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Changes in the Application of Double Taxation Agreements by the Russian Federation

by | Jul 9, 2020 | Blog

Expected new rules pertaining to taxation at source under Russian bilateral tax treaties could apply as early as January 2021.  There is no information yet as to whether either Russia or the US extended any proposals to each other to amend the existing tax treaty.  Neither country is known as a tax haven for foreign dividend income.  However, if either side exits the existing tax treaty, the taxpayers will carry the burden.

The Multilateral Convention to Implement Tax Treaty Related Measures to Prevent Base Erosion and Profit Shifting (“MLI”) implemented a series of tax treaty measures to lessen the opportunity for tax avoidance by multinational enterprises.  The MLI sets forth agreed upon minimum standards to counter treaty abuse and offers concrete solutions for governments to close the gaps in existing international tax rules and to modify the application of bilateral tax treaties.[1]

The MLI came into force on July 1, 2018 and already covers 94 jurisdictions.

On April 30, 2020, Russia sent the Organization of Economic Co-operation and Development (OECD) a notice of completion of internal procedures necessary for the entry into force of the MLI in respect to bilateral tax treaties with 27 jurisdictions.[2] The list includes jurisdictions which previously received a proposal from Russia to amend the current tax treaties and to increase withholding tax rate at source. Specifically, on April 13, 2020, the Russian Ministry of Finance announced that it had already approached the relevant authorities of Cyprus, Luxembourg and Malta with a proposal to set a 15% standard tax rate at source for dividends and interest income.[3] The proposals were extended in furtherance of President Putin’s request to the government to implement measures ensuring the adequate taxation of Russian-sourced dividend and interest payments that are channeled to “offshore” jurisdictions by taking advantage of loopholes in Russia’s tax treaties as part of the government’s response to the situation caused by the global pandemic.[4]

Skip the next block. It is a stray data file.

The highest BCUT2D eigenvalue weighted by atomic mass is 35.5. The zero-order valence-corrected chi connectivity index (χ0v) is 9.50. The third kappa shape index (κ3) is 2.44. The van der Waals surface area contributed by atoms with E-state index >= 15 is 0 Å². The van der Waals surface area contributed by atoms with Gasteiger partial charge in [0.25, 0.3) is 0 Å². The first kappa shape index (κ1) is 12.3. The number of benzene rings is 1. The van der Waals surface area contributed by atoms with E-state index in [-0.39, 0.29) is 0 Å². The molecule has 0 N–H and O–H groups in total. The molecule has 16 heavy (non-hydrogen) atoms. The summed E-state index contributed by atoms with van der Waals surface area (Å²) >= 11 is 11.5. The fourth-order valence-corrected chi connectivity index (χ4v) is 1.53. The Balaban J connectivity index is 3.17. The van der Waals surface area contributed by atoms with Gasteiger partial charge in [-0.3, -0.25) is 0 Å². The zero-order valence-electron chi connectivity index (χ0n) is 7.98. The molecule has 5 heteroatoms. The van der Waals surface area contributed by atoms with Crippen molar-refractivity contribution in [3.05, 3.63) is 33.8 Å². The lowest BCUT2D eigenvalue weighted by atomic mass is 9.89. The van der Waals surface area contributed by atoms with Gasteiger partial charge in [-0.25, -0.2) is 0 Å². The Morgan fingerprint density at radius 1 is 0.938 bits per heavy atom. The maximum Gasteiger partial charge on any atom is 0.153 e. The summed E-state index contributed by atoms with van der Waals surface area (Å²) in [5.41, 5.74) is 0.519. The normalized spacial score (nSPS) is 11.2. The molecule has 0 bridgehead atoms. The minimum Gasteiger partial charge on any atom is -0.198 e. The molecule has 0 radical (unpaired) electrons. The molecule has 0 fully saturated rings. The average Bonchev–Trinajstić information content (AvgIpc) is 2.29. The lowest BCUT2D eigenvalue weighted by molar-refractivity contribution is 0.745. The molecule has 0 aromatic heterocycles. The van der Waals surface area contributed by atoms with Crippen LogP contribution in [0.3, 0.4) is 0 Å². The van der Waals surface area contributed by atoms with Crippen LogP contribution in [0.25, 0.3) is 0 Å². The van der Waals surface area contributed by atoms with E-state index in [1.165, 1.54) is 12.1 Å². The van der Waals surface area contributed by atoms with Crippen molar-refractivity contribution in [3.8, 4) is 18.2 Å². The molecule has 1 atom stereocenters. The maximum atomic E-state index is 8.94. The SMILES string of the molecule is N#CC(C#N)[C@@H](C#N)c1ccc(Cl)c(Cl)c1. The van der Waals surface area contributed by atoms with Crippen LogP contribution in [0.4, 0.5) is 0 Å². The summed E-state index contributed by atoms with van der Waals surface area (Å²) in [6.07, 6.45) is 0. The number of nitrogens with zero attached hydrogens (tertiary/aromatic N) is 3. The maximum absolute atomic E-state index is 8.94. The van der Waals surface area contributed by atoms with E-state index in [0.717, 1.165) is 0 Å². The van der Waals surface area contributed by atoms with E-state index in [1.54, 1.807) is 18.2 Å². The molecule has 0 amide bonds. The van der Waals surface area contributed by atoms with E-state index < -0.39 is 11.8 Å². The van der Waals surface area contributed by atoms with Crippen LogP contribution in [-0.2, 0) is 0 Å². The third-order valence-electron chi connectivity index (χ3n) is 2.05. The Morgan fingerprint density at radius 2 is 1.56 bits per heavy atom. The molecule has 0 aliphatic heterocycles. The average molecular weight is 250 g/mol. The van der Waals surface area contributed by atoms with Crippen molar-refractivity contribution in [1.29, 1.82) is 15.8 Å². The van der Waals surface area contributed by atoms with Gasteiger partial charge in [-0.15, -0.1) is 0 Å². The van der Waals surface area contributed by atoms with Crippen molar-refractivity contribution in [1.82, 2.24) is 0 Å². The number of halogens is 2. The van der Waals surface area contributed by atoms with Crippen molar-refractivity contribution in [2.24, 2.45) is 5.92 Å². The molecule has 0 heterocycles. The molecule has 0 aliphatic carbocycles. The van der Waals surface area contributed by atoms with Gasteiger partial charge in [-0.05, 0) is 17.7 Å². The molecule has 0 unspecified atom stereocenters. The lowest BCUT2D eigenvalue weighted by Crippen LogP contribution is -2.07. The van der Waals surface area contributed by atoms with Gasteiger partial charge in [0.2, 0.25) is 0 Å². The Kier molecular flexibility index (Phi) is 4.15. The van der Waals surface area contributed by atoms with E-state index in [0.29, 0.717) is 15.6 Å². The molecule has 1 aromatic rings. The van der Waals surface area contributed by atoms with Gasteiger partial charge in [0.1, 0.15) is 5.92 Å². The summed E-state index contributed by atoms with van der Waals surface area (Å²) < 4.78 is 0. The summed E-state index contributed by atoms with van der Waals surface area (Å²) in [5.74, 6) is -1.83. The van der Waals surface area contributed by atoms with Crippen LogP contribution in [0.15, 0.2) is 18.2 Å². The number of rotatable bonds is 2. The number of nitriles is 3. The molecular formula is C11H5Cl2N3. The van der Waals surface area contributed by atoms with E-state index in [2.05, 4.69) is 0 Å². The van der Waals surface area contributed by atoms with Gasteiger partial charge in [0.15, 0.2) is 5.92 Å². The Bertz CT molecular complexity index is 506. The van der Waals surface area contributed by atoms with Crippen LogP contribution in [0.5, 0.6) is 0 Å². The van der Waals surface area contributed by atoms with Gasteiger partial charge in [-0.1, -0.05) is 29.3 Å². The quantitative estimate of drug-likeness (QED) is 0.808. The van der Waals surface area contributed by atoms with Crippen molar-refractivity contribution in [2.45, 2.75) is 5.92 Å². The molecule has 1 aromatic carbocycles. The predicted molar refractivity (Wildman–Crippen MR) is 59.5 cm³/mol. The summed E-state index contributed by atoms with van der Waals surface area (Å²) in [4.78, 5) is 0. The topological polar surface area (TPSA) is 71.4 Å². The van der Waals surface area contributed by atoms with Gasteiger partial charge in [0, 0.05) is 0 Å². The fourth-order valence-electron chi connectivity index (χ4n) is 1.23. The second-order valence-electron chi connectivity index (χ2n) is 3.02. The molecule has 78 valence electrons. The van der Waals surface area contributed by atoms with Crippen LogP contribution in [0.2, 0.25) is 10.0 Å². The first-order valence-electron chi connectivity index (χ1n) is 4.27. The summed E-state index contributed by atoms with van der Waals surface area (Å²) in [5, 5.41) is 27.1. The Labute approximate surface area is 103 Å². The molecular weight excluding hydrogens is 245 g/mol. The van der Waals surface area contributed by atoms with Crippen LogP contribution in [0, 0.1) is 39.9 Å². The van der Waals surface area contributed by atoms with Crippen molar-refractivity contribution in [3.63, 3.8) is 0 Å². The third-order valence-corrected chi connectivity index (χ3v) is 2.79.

Amendments to a tax treaty require an amending protocol to be signed and ratified by both parties. Unilateral termination of a tax treaty requires a termination notice and termination is always an option under treaty provisions. There is possibility that the tax treaties with Cyprus, Luxembourg and Malta will be either amended or terminated by January 1, 2021.

Maria Grechishkina is a senior attorney in the Philadelphia office of Marks & Sokolov LLC. With over 20 years of professional experience, Ms. Grechishkina has represented Western, Russian and Ukrainian clients in complex commercial disputes, corporate and transactional matters and has provided legal opinions on Russian law to US Courts.

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[4] http://kremlin.ru/events/president/news/63061